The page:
College journalists who were familiar with the SPJ Code of Ethics, had taken an ethics course or had other exposure to ethical decision making were more likely to identify unethical behavior in scenarios posed to them in a survey by two South Carolina researchers.
Every Tuesday and Wednesday, Portia Li makes the 45-minute trek north from her Millbrae home to San Francisco’s iconic Chinatown neighborhood. On a particularly gorgeous day, with a warmth that is the antithesis of the cool weather the City by the Bay is known for, she purposely parks on hilly Sacramento Street.
There are many good smartphone video editing apps on the market, but for my work, the VN video editing app for iPhone and Android gets the job done better than any other tool based on ease of use and powerful controls.
Remember your first nerve-racking interview as a student journalist? Remember the thrill of finishing your first story and having it actually be in the world? Remember reaching out to pros for advice while in college, not knowing if they’d talk to you, then hearing they gladly would?
Named editor-in-chief at biweekly The Cut in January, Lindsay Peoples Wagner took the reins of the fashion magazine after serving in the same role at Teen Vogue — where she was the youngest and among the few Black journalists serving as editor-in-chief of a Condé Nast publication.
If you need to visualize U.S. Census data, unemployment statistics or other datasets quick and with no spreadsheets or coding, give the Google Public Data Explorer a try. The Data Explorer is linked into several official databases, including the census, Bureau of Labor Statistics, Eurostat, the Inter-American Development Bank, World Trade Organization and the International Monetary Fund.
This feature celebrates one of SPJ’s four guiding principals: We are stewards of ethical journalism. Truth took a beating during the past four years, with the previous U.S. president frequently spewing provably false or misleading statements as disinformation overall coursed through social media with ferocious speed.
There are many ways to visualize data from the U.S. Census. Next month, we’ll explore chart-making software to visualize demographic data. But this month we’ll explore how to visualize physical change with Google Earth Engine Timelapse. Earth Engine is a project organized by Google, Carnegie Mellon, the US Geological Survey and NASA.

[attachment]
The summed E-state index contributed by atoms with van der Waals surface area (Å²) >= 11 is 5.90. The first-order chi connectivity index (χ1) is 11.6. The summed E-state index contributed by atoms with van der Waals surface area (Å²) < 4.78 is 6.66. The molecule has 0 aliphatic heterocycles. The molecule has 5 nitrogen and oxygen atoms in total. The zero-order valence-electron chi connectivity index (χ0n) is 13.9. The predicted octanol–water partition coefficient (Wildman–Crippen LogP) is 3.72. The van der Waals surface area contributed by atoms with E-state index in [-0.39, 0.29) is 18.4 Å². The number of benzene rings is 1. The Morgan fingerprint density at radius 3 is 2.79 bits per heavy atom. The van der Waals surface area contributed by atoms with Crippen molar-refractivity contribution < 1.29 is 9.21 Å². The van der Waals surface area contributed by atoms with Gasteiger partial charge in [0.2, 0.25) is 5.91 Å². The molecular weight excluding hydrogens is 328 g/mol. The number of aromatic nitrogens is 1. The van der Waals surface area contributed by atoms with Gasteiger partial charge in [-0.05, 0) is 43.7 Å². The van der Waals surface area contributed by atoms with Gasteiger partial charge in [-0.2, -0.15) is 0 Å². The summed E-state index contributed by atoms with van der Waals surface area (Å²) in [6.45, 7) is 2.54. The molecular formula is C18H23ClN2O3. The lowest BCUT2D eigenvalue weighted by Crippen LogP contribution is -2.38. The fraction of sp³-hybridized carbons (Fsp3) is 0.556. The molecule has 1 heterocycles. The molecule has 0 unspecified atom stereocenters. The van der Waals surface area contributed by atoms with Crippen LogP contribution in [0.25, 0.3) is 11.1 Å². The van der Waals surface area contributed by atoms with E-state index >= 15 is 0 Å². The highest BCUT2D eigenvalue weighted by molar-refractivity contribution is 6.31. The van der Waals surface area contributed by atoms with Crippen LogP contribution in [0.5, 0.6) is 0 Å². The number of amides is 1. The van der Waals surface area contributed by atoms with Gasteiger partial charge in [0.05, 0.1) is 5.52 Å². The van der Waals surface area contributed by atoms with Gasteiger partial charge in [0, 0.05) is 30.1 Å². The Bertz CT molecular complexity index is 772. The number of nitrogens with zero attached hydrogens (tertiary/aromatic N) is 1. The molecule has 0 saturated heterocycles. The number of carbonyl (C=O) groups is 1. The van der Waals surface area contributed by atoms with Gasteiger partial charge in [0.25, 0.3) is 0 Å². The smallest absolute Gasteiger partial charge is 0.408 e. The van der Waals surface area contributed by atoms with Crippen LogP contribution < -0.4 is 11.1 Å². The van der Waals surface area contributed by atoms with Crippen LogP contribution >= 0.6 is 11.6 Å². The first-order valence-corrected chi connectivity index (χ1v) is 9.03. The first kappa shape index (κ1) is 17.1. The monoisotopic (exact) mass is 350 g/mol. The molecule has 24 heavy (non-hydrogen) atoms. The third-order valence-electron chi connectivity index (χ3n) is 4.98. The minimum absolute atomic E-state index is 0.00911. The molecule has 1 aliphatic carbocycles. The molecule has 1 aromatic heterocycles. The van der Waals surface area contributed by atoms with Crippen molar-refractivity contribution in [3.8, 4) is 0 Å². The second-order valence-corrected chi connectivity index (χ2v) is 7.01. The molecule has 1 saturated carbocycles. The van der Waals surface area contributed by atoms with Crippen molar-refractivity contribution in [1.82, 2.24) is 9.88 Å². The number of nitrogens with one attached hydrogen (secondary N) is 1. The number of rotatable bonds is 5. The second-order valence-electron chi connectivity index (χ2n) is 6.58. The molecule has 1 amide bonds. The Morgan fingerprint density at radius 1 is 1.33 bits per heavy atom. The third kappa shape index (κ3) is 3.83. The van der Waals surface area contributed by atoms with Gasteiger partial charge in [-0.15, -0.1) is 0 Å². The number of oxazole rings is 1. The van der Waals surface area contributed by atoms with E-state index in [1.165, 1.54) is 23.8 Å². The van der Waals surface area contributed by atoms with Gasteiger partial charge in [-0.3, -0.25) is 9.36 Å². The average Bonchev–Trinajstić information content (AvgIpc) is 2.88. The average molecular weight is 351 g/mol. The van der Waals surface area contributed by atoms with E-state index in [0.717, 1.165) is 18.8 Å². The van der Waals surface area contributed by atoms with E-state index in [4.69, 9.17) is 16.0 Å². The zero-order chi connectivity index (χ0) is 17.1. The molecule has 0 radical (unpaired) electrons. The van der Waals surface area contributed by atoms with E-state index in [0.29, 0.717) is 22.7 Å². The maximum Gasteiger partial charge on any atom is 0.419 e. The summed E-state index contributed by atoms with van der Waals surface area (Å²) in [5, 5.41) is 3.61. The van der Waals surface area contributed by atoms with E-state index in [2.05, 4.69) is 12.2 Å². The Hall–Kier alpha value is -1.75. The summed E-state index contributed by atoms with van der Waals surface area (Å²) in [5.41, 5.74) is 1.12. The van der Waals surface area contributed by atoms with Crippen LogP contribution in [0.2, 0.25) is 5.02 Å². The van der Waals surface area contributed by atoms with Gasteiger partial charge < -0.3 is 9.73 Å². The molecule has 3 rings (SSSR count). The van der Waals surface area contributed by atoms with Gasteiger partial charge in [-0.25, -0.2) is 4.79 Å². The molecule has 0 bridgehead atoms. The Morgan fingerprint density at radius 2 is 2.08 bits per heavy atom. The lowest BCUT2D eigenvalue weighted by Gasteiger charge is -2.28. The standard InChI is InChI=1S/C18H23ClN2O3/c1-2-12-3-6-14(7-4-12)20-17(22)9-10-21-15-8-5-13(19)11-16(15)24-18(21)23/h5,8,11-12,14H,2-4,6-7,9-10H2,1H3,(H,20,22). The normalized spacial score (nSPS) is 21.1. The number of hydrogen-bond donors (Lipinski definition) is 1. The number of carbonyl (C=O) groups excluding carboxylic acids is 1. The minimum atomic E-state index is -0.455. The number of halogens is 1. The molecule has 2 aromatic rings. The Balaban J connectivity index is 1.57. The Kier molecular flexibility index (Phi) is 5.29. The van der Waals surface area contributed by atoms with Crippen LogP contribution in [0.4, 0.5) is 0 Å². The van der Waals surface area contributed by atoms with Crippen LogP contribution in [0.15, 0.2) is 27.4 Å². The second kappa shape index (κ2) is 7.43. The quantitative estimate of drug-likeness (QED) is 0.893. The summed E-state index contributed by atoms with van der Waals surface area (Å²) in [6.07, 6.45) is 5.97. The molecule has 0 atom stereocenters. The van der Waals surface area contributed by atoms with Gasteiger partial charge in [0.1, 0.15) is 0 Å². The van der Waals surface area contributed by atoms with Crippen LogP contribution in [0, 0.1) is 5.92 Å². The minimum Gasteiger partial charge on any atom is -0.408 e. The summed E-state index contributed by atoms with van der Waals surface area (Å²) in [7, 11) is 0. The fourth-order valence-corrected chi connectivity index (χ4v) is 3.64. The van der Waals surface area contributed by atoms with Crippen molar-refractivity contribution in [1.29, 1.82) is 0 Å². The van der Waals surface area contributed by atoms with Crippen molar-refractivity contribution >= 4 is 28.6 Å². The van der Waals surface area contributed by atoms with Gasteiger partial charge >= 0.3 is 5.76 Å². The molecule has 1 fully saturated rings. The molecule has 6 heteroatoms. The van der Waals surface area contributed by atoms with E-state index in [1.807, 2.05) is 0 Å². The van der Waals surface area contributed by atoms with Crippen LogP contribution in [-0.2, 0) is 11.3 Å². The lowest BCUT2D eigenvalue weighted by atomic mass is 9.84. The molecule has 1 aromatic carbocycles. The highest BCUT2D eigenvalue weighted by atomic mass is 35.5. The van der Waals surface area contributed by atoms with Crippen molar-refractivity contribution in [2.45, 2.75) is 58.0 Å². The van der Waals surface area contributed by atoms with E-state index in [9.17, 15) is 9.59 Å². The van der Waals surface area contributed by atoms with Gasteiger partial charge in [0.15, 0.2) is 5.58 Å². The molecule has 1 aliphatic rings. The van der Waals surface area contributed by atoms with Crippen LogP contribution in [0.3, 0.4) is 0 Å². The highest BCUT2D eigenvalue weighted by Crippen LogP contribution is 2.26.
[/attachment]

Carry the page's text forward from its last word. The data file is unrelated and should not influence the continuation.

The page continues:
This feature celebrates one of SPJ’s four guiding principals: We are champions for journalists. For nearly 90 years, the Society of Professional Journalists awards have honored journalists and outlets for their crucial contributions to the profession. The awards are designed to recognize the very best in professional journalism across print, radio, television, newsletters, art/graphics and online.
April 12th, 2021 • Featured, Quill Blog, Toolbox, Quill Archives
SPJ Journalist’s Toolbox Tool of the Month: Scraping a .PDF
I loathe .PDFs of public records with the power of a thousand suns. They’re a tease. They’re full of data tables but useless to most data journalists in the .PDF format. And government officials love to share them with us because they know a .PDF
A goal of American newspaper editors to achieve newsroom diversity that matched the racial and ethnic diversity of the country was considered so ambitious they set the deadline more than two decades out. Twenty years after the deadline, the goal still hasn’t been met, but the urgent need to do so remains, highlighted by the recent Atlanta-area killings of eight people, six of them women of Asian descent.
At the start of the COVID-19 pandemic, I had to cancel a half-dozen eagerly anticipated trips I’d planned as incoming Society of Professional Journalists president. I had booked flights to Hawaii, Minnesota, Utah, Illinois, Indiana and Washington, D.C. — three for regional SPJ conferences and three others for leadership training, a board meeting and our Sigma Delta Chi Awards.
DuJuan McCoy began his career in Indianapolis selling TV advertising spots door-to-door. More than three decades later, the media mogul has managed, owned and operated various networks, at one point becoming the only Black person to own and operate a Fox affiliate in the United States.
Government websites love to bury data in tables on web pages. Why? It satisfies legal requirements for making document public under sunshine laws, but it renders the data useless. You can’t sort or filter the data to look for trends, do math calculations to find rates and averages, and other things journalists need to find stories.
Rachael Eyler was confident she was prepared to start her career as a multimedia reporter at a small Wisconsin TV station back in the spring. She had a new journalism degree, experience from internships and campus media, and was coming off a multimedia fellowship at The Wall Street Journal in London.
Reporters hate transcribing notes and they often ask me during newsroom training what tools work best. They want speed and accuracy with the transcriptions, and they want it free (or very cheap). I’ve listed many tools on the Toolbox’s Transcription Tools page, but here are my three favorites for speed, use and cost: Otter.ai:
Note: This story was published in Quill in 2020, prior to Marty Baron’s retirement announcement. It’s been a bumpy year so far, but Marty Baron makes sure to wear a helmet for the ride. Baron, a regular cyclist, is executive editor of The Washington Post and plans to edit the publication at least through the 2020 election.